“murda 1” with Fivio Foreign has a more cloudier approach to it with the help of Kenny Beats as the 2 compliment each other well spitting that gangsta shit while “everything you need” comes off as a boring attempt at a moody, lovey dovey ballad. Lil Baby comes into the picture for “moved to miami” proclaiming themselves as champs with TM88 having the best instrumental on the album without question, but I can’t say the same for “don’t i” even though Roddy & Gunna both kill their verses.

After the “bibi’s interlude”, the song “more than a trend” reveals itself as a half baked attempt at being flirtatious down to the skeletal beat while the penultimate track “late at night” takes another jab at it except it’s MUCH much better from the DJ Mustard beat to the songwriting. “$25M” finishes it all off with a cavernous banger produced by Tarentino reflecting on a vow he made when he was younger to make more bread.

For the 2 year wait, I’d say Live Life Fast very much lived up to the hype & I’ll even go as far to say that it’s Roddy’s most impressive body of work yet. It’s more well-produced compared to his previous material & I appreciate that he’s showing a more vulnerable side to him lyrically

Score: 3.5/5

Roddy Ricch – “Please Excuse Me for Being Antisocial” review

Roddy Ricch is a 21 year old rapper from Compton, California that came onto my radar last November due to the song “Splash Warning” off of Meek Mill’s last album Championships. He made it onto this year’s XXL Freshman Class list & now to keep the buzz going, he’s coming through with his debut album.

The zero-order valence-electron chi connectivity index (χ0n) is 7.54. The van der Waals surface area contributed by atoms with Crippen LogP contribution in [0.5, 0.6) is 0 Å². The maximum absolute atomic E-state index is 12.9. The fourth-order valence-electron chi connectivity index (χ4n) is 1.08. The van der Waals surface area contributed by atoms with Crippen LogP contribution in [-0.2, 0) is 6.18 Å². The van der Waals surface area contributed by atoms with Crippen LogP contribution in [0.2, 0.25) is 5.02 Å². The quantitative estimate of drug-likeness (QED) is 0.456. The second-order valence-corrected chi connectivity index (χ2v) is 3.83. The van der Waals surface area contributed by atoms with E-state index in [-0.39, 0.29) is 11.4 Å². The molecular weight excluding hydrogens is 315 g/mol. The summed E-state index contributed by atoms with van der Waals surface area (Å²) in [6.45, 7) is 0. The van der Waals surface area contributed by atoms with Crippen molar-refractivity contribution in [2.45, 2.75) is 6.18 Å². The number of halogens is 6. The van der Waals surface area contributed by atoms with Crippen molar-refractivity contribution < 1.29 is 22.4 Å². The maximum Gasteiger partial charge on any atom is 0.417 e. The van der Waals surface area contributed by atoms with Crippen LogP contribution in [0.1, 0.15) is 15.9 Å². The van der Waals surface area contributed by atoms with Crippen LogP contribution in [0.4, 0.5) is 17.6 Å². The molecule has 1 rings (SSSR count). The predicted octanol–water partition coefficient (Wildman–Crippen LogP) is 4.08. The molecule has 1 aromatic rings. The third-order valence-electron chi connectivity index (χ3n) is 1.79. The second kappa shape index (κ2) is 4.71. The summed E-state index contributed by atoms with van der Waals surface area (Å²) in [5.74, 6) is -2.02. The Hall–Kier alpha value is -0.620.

The intro finds Roddy celebrating his new life over a gorgeous set of piano chords with a cool switch up near the end while the next song “The Box” talks about how he’ll never sell his soul over a trap beat with some strings. The track “Start wit Me” with Gunna sees the 2 telling their hater to back off over a JetsonMade instrumental with a decent flute passage & rubbery bass while the song “Perfect Time” talks about groupies over a trap beat with some rich keyboards. The track “Moonwalkin'” with Lil Durk sees the 2 talking about sex over a dime a dozen acoustic trap instrumental.

The track “Big Stepper” talks about his success over a Western-inspired trap beat while the song “God’s Eyes” gets reflective over a gorgeous instrumental. The track “PETA” with Meek Mill sees the 2 flexing over an instrumental with this odd sample sticking out while the song “Boom Boom Room” continues to brag over another acoustic trap instrumental. After the “Elyse’s Skit”, the track “High Fashion” speaks for itself lyrically over a soothing DJ Mustard beat while the song “Bacc Seat” with Ty$ is a buttery love tune.

The track “Roll Dice” talks about being a star over a moody beat while the song “Prayers to the Trap God” reflects on his drug dealing days over a settle instrumental. The penultimate track “Tip Toe” with A Boogie wit da Hoodie sees the 2 recalling some personal experiences they’ve had over a bland instrumental & then the album ends with “War Baby”, where Roddy talks about where he came from over a gloomy instrumental.

For his debut album, this was just alright to me personally. Roddy definitely has potential, but he’s not really taking any risks on this one as the instrumental palate is just run of the mill & the features being hit or miss.

Score: 2.5/5